Ternary Complex Formation of Phosphate with Ca and Mg Ions Binding to Ferrihydrite : Experiments and Mechanisms

Mendez, Juan C.; Hiemstra, Tjisse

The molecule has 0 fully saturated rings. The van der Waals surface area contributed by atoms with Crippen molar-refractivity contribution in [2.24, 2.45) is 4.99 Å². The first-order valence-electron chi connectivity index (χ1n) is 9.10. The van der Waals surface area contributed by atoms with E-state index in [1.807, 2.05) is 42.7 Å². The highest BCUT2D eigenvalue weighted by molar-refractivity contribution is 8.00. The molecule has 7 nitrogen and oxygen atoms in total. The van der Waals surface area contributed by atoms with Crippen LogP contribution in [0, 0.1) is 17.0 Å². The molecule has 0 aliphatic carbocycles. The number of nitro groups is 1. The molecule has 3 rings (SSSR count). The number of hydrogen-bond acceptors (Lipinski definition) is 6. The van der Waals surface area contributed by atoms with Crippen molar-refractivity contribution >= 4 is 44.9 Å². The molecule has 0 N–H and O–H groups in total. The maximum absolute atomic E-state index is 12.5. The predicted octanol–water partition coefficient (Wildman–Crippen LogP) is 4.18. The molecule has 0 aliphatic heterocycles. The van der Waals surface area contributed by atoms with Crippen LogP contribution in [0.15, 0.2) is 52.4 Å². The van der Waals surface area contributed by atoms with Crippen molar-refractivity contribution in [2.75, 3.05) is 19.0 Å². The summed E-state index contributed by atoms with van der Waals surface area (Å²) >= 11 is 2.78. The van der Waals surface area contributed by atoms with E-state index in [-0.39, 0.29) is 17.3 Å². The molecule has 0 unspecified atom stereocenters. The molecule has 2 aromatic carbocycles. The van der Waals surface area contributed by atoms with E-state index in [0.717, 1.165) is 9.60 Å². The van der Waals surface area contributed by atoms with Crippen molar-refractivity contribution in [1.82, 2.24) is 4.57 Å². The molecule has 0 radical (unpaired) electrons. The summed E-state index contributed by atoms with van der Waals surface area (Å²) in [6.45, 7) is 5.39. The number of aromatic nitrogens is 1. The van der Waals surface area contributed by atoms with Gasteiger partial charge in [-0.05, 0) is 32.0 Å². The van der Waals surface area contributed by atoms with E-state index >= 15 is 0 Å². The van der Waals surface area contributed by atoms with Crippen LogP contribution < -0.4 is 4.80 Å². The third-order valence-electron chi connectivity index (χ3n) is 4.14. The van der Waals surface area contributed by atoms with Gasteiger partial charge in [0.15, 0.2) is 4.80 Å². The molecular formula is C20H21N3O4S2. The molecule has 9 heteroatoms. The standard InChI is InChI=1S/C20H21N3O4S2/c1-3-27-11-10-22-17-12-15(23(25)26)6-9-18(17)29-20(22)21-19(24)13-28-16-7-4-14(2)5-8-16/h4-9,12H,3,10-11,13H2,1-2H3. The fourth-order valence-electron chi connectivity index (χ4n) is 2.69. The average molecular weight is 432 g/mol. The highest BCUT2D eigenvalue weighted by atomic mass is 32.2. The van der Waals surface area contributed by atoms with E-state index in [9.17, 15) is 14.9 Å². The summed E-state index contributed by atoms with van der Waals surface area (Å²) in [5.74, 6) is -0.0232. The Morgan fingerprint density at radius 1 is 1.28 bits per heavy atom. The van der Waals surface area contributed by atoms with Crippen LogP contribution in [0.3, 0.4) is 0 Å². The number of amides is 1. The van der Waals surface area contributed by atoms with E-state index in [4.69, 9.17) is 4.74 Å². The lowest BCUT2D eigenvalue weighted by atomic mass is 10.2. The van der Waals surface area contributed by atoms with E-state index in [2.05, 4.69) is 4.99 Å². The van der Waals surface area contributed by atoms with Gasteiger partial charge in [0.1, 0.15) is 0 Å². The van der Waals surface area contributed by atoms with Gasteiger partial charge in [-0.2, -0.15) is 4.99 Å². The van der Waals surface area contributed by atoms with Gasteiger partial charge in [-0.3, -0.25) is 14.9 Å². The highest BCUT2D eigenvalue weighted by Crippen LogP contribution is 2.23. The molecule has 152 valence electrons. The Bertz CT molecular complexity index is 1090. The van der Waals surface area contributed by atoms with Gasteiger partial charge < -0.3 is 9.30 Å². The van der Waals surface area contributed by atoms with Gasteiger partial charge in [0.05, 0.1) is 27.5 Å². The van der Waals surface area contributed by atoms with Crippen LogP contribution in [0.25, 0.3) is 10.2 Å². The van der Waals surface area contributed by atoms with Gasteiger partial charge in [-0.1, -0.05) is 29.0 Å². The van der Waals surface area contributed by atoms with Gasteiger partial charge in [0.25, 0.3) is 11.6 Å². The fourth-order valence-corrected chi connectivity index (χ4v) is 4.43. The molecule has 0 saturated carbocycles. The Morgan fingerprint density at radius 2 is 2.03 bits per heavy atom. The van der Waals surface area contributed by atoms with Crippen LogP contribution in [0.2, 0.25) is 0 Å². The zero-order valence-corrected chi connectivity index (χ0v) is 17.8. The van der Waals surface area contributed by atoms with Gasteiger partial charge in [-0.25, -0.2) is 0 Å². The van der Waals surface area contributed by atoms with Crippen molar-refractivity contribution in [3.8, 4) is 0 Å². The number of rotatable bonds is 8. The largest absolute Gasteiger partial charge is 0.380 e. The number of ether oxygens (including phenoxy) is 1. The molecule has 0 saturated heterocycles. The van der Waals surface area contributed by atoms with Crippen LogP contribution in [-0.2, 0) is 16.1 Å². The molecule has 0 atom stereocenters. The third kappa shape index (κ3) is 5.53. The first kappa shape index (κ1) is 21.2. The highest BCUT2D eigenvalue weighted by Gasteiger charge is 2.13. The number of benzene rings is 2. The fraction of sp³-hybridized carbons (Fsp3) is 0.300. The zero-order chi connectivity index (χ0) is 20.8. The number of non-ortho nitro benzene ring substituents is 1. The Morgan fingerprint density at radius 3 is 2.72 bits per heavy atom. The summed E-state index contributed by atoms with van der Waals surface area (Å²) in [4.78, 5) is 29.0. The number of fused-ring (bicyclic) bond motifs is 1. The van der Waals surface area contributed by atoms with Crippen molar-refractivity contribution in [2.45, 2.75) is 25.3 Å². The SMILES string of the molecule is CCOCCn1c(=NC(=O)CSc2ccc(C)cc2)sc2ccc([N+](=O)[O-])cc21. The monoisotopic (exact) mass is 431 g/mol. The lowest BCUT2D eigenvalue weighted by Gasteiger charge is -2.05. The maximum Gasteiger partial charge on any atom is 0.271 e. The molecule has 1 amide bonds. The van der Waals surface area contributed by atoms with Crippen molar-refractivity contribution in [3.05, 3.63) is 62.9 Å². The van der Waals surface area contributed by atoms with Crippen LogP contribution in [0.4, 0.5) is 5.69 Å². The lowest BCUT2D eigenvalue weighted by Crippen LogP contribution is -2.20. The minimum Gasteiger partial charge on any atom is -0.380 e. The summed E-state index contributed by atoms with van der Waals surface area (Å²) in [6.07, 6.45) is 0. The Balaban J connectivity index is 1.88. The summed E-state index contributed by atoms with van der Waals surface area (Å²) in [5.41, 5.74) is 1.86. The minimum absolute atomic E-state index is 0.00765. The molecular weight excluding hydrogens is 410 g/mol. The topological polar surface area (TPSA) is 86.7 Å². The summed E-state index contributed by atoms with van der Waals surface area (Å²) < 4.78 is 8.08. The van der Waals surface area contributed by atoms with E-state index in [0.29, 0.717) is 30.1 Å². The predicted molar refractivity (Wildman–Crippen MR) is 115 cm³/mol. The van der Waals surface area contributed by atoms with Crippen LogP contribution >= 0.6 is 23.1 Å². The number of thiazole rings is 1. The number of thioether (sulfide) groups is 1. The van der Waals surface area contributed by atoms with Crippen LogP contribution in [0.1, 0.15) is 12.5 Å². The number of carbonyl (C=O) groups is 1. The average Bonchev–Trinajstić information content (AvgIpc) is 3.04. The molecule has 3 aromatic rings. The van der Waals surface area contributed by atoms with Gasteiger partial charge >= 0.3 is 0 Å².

Calcium (Ca) and magnesium (Mg) are the most abundant alkaline-earth metal ions in nature, and their interaction with ferrihydrite (Fh) affects the geochemical cycling of relevant ions, including phosphate (PO4). The interfacial interactions of Ca and Mg (M2+) with PO4 have not been analyzed yet for freshly precipitated Fh. Here, we studied experimentally this interaction in binary M2+-PO4 systems over a wide range of pH, M2+/PO4 ratios, and ion loadings. The primary adsorption data were scaled to the surface area of Fh using a recent ion-probing methodology that accounts for the size-dependent chemical composition of this nanomaterial (FeO1.4(OH)0.2·nH2O). The results have been interpreted with the charge distribution (CD) model, combined with a state-of-the-art structural surface model for Fh. The CD coefficients have been derived independently using MO/DFT/B3LYP/6-31+G*∗ optimized geometries. M2+ and PO4 mutually enhance their adsorption to Fh. This synergy results from the combined effect of ternary surface complex formation and increased electrostatic interactions. The type of ternary complex formed (anion- vs cation-bridged) depends on the relative binding affinities of the co-adsorbing ions. For our Ca-PO4 systems, modeling suggests the formation of two anion-bridged ternary complexes, i.e., (FeO)2PO2Ca and FeOPO3Ca. The latter is most prominently present, leading to a relative increase in the fraction of monodentate PO4 complexes. In Mg-PO4 systems, only the formation of the ternary FeOPO3Mg complex has been resolved. In the absence of Ca, the pH dependency of PO4 adsorption is stronger for Fh than for goethite, but this difference is largely, although not entirely, compensated in the presence of Ca. This study enables the use of Fh as a proxy for the natural oxide fraction, which will contribute to improved understanding of the mutual interactions of PO4 and M2+ in natural systems.